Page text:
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View Full Version : Triangles displayed in parallel projection



emiller12345
July 31st, 2012, 12:57 AM
Dos any body know if there is there a way to quickly sort a series of n triangles so that when drawn in that order, they will appear to have the correct depth, assuming none of the triangles overlap?

Any references would be a great help.

trent.josephsen
July 31st, 2012, 01:30 AM
I'm confused by the phrase "appear to have the correct depth". Could you rephrase perhaps?

emiller12345
July 31st, 2012, 03:27 AM
I'm confused by the phrase "appear to have the correct depth". Could you rephrase perhaps?

Yeah, sorry. I'm trying to determine which triangles will appear in front of which triangles, from a single perspective. So lets say I have a set of triangles, and I already know these triangles do not intersect, how would I go about sorting them.

i.e.


pt_1a = {0,0,1}
pt_1b = {0.5,0,0.75}
pt_1c = {0,0.5,0.75}
trianlge1 = {pt_1a, pt_1b,pt_1c}

pt_2a = {0,0,1}
pt_2b = {1,0,0}
pt_2c = {0,1,0}
trianlge2 = {pt_2a, pt_2b,pt_2c}


From the z direction, on of these triangles will appear to be in front of the other. Is there an algorithm to do this?

mevun
July 31st, 2012, 04:09 AM
It's too hard for me to think in 3-d. Can you define the equivalent problem in 2-d?

I think that would consist of a set of line segments in an x-y plane which do not intersect. Are these line segments parallel to each other, simply don't intersect, and can they share endpoints?

Is there a "perspective" x,y point from which you're trying to look for the closest one?

Because it seems that when the perspective point is at (0,0) and all line segments have positive x-values, the closest line segment has the lowest x-value. If the perspective point is some other value, then one can calculate the distance to all line segment endpoints and the line with the closest endpoint would seem to be the closest.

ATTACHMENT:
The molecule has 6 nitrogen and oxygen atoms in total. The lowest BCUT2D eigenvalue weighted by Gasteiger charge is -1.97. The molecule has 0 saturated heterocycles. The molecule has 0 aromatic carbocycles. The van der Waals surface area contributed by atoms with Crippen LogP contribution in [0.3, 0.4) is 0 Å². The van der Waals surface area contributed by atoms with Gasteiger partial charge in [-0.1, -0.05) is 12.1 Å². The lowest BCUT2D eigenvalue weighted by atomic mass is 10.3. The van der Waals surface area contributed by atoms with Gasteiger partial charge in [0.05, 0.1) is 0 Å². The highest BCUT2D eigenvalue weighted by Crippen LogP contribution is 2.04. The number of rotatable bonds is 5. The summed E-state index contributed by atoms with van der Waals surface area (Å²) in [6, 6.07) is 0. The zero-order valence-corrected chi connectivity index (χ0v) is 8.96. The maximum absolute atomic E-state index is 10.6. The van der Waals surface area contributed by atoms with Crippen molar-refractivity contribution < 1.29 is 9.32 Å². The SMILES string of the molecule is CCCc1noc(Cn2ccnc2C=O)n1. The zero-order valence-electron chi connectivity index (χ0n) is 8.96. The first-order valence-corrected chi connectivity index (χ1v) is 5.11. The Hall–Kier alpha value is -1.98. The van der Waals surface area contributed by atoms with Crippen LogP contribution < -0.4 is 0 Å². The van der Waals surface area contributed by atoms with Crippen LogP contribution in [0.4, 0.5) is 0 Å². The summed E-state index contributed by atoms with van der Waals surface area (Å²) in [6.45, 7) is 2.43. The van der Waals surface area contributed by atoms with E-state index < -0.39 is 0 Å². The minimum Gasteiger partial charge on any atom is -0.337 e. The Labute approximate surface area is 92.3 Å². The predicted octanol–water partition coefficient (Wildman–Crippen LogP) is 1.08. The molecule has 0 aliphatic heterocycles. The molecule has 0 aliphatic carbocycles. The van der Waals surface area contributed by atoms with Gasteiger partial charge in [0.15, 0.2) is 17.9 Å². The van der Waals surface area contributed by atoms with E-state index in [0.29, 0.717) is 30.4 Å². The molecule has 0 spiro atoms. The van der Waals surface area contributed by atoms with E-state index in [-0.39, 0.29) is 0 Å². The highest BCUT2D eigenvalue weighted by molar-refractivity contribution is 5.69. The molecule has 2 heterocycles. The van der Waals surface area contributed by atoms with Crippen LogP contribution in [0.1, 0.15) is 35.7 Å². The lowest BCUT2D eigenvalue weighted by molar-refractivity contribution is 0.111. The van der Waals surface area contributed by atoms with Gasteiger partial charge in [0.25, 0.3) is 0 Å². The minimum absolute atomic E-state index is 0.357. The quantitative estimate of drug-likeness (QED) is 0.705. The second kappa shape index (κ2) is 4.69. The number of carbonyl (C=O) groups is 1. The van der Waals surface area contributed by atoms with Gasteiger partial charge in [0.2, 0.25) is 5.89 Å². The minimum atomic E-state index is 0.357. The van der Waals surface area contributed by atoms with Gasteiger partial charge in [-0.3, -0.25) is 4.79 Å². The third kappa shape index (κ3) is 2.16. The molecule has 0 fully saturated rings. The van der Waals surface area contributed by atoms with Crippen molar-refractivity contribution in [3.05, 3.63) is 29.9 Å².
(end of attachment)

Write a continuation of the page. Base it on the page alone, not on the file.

I am not sure this is the problem you are trying to present.

PaulM1985
July 31st, 2012, 11:54 AM
I am wondering why you need to do this. If this is because you want to render the nearest last, then you could just do this in OpenGL since it would handle this for you.

Alternatively, you could take every corner of a triangle, create a line going through that point in the direction of the view, check if this line intersects any of the other triangles in 3d, get this intersection point and see if the z co-ordinate is nearer to the camera than the vertex.

You can check if a line intersects a triangle by first checking if the line intersects the 3d plane containing the triangle, then checking if the intersection point is inside the triangle.

Paul

emiller12345
July 31st, 2012, 09:04 PM
Alternatively, you could take every corner of a triangle, create a line going through that point in the direction of the view, check if this line intersects any of the other triangles in 3d, get this intersection point and see if the z co-ordinate is nearer to the camera than the vertex.


Yes I like this idea. Thank you. I was contemplating a system of randomly generated rays rays to do this, but thought it would be very slow. As you pointed out, the end points of the triangles are the most important part.

Thank you again.

PaulM1985
July 31st, 2012, 11:29 PM
get this intersection point and see if the z co-ordinate is nearer to the camera than the vertex.

Just realised that this line is technically wrong based on what I said previously. If your camera is pointing in the z-direction then of course this will work. The correct, and more generation solution, is to compare the lengths of the vectors from the camera to the intersection point and from the camera to the triangle vertex.

I thought I would correct this in case someone wanted to do this in the future.

Paul